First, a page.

We may have missed your favourites! Do write in, or comment with your suggestions


The Hindu Young World-Goodbooks Award

GoodBooksBlog22015 was a fantastic year for Indian children’s books, and it was especially encouraging to see the inauguration of an award to recognize and encourage talented children’s book authors and illustrators.

Whittled down from an extremely strong short list, the winners of The Hindu Young World-Goodbooks Awards across the categories were as follows:

Best Picture Book (Story): Bumboo…The Donkey Who Would Not Budge. Written by Sujatha Padmanabhan and illustrated by Madhuvanti Ananatharajan. Published by Eklavya.

Set in the hills of Ladakh, this is the story of Padma, a young girl who dotes on her family’s donkey, Bumboo. When it looks like Bumboo might have to be sold, it’s up to Padma to come up with a solution.

Best Picture Book (Illustrations): The Alphabet of Animals and Birds. Written and illustrated by Prabha Mallya. Published by Red Turtle.

You may have heard of a Murder of Crows, but what about a Conspiracy of Lemurs? In these delightfully quirky representations of collective nouns, there’s much for children and adults to pore over. The typography and hand lettering add an extra element to this distinctive alphabet book.

Best Book (Fiction): Dead as a Dodo. Written by Venita Coelho and illustrated by Priya Kuriyan. Published by Hachette.

A tiger, a langur and a young boy come together to try and save the planet – using their combined forces to tackle everything from mass extinction to high-school bullying. Plot twists, engaging dialogue and a racy pace make for an an adventure which is hard to put down.

Best Book (Non-Fiction): The House that Sonabai Built. Written by Vishakha Chanchani and illustrated by Stephen P. Huyler. Published by Tulika Books.

Simple yet powerful text and photographic images come together to tell the remarkable story of Sonabai Rajawar, a self-taught artist whose creative journey began by creating clay figures for her young son, and ended with international recognition.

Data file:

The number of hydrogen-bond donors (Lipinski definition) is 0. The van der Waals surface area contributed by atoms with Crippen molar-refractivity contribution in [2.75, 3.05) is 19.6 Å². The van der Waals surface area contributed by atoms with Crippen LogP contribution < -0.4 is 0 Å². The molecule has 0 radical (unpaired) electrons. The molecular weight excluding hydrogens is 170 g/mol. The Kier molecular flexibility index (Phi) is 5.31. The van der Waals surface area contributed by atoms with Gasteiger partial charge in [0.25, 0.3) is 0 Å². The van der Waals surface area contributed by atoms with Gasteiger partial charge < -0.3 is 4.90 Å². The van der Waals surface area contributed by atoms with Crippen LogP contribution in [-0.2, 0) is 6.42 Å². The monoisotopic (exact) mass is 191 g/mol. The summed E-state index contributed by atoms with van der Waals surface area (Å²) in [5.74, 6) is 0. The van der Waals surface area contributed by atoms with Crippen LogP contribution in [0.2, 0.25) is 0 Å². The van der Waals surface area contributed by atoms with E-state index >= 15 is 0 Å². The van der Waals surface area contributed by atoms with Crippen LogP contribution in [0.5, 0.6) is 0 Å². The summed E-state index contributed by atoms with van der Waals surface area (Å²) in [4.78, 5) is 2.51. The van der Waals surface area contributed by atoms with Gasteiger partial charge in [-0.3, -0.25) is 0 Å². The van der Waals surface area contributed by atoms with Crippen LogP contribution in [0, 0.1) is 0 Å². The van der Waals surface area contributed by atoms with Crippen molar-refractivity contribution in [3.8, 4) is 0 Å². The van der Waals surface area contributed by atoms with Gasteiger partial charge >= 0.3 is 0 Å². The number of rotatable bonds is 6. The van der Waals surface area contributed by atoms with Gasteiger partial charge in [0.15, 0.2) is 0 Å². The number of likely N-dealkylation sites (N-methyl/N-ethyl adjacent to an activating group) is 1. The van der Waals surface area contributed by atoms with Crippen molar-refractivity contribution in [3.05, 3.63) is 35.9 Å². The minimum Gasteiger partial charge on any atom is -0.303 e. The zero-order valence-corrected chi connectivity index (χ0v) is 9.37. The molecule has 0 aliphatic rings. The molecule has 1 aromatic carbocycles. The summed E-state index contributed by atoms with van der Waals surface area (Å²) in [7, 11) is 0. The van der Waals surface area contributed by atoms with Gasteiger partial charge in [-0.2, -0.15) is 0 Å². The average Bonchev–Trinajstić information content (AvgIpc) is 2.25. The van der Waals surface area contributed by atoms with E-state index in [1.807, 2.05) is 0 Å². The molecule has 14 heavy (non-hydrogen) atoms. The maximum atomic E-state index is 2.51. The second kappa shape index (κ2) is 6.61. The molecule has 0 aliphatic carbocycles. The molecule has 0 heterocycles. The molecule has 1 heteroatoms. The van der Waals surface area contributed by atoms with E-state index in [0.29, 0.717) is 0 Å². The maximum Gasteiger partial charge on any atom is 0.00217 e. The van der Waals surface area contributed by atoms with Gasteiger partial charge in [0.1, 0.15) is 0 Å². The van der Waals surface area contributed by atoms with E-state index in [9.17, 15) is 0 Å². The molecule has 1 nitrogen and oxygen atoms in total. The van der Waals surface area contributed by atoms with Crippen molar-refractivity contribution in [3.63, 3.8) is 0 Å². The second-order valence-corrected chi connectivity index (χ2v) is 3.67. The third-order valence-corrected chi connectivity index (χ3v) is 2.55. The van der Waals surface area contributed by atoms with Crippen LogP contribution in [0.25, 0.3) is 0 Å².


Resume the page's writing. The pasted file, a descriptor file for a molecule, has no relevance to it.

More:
We, The Children of India


As something to read on Republic Day, we can’t think of anything better than Leila Seth’s We, The Children of India. An introduction to the Constitution written by India’s first female Chief Justice (with a little help from her grandchildren), it’s perfectly pitched at a young audience.

Starting by breaking down and explaining each part of the Constitution’s preamble, Leila Seth encourages children to think about the meaning of words like secular, democratic, justice, liberty, equality and fraternity. Difficult concepts are explained in simple terms and are visually explored through colourful illustrations by (the late) Bindia Thapar, while photos set the historical context.

Adults might enjoy the trivia as much as children (and perhaps find out a few things that they didn’t know). The book also chalks out a brief introduction to key figures on the constitution’s drafting committee.

Perhaps the greatest strength of this important book is the section at the end, which encourages children to think about what still needs to be done. The Constitution gives every Indian child the right to food, health and education. However, we have children in India who are poor and hungry. A wonderful way for children to start thinking about both the privileges and responsibilities which come with citizenship.

Published by Penguin India (Rs 150)